Cheryl thinks fame saved her from an uncertain future.
The 34-year-old pop star grew up in humble surroundings in Newcastle, North East England, and she readily admits she was facing an uncertain future before she appeared on the 'Popstars: The Rivals' in 2002, where her audition ultimately won her a place in Girls Aloud.
The brunette beauty - who has opened a new £2 million centre for disadvantaged young people in her home city - explained: "This obviously a really hard thing for me, because this is where I'm from. I'd like to help youth all over the country if I could, but I want to start in the heart of Newcastle, because that's my home town and where I grew up and I found struggles myself as a teenager."
Cheryl feels like she can empathise with the teenagers who will be attending the centre, because she's also had to overcome adversity in her own life.
And the 'Crazy Stupid Love' hitmaker considers herself fortunate to have been able to transform her life through her pop career.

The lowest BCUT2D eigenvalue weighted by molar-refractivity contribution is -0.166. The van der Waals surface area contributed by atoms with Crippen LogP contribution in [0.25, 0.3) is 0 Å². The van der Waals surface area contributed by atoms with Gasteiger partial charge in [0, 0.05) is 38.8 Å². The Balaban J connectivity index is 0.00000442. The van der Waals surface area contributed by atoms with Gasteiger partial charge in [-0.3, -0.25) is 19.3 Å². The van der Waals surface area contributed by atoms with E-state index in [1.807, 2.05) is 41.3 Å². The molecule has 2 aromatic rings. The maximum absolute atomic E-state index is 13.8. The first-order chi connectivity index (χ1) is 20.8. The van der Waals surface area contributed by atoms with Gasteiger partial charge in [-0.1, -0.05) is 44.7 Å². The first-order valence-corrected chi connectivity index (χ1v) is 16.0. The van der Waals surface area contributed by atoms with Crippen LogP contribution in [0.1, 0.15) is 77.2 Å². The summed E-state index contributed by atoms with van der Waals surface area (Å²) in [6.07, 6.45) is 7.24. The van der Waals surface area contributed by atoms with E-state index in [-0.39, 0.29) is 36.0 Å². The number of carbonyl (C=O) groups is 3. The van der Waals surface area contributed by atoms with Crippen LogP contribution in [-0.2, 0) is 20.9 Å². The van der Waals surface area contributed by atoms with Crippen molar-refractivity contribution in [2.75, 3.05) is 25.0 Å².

Cheryl - who has a ten-month-old son called Bear with her boyfriend Liam Payne - told 'BBC Breakfast': "If I hadn't had been fortunate enough to get out, I don't know where my life would be right now."
The 'Parachute' hitmaker has teamed up with The Prince's Trust, the charity founded by Prince Charles, to open the centre, and she feels passionately about supporting young people who come from similar circumstances to herself.
She shared: "People find themselves in all sorts of problems and can end up really lost. You know, self-esteem issues, confidence issues ... I mean, people that have come to the centre have already have said that it's the first time they've actually been listened to, and can actually achieve stuff. The fact that my centre can provide that for people who are vulnerable and lost means the absolute world to me."
During her TV interview on 'BBC Breakfast', Cheryl was quizzed about how she feels having the status of her relationship constantly scrutinized but she refused to be drawn on her private life and insisted her current focus is on her charity work.
Addressing the interest in her private life, Cheryl said: "Is it frustrating? No, it doesn't bother me at all, because focus is solely on this. I've waited for seven years to finally be here, and none of that matters. This is the most important part for me."